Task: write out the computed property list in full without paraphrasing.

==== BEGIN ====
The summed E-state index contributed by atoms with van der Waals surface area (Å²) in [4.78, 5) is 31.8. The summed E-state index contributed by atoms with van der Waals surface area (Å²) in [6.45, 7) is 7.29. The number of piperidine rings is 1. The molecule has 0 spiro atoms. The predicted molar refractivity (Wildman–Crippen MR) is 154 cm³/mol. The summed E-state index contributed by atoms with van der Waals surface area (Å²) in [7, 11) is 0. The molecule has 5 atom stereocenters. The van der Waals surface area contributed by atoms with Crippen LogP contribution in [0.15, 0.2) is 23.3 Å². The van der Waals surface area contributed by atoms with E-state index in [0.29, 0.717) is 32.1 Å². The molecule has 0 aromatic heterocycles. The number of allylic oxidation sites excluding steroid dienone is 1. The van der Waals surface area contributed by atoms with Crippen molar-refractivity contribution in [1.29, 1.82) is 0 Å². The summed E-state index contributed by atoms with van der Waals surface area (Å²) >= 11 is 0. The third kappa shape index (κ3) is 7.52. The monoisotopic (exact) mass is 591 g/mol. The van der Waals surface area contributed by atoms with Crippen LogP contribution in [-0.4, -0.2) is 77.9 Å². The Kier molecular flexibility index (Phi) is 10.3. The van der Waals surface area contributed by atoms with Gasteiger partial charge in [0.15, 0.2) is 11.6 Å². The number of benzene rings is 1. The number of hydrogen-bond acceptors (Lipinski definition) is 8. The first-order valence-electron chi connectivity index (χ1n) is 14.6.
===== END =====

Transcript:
The summed E-state index contributed by atoms with van der Waals surface area (Å²) in [4.78, 5) is 31.8. The summed E-state index contributed by atoms with van der Waals surface area (Å²) in [6.45, 7) is 7.29. The number of piperidine rings is 1. The molecule has 0 spiro atoms. The predicted molar refractivity (Wildman–Crippen MR) is 154 cm³/mol. The summed E-state index contributed by atoms with van der Waals surface area (Å²) in [7, 11) is 0. The molecule has 5 atom stereocenters. The van der Waals surface area contributed by atoms with Crippen LogP contribution in [0.15, 0.2) is 23.3 Å². The van der Waals surface area contributed by atoms with E-state index in [0.29, 0.717) is 32.1 Å². The molecule has 0 aromatic heterocycles. The number of allylic oxidation sites excluding steroid dienone is 1. The van der Waals surface area contributed by atoms with Crippen molar-refractivity contribution in [1.29, 1.82) is 0 Å². The summed E-state index contributed by atoms with van der Waals surface area (Å²) >= 11 is 0. The third kappa shape index (κ3) is 7.52. The monoisotopic (exact) mass is 591 g/mol. The van der Waals surface area contributed by atoms with Crippen LogP contribution in [-0.4, -0.2) is 77.9 Å². The Kier molecular flexibility index (Phi) is 10.3. The van der Waals surface area contributed by atoms with Gasteiger partial charge in [0.15, 0.2) is 11.6 Å². The number of benzene rings is 1. The number of hydrogen-bond acceptors (Lipinski definition) is 8. The first-order valence-electron chi connectivity index (χ1n) is 14.6.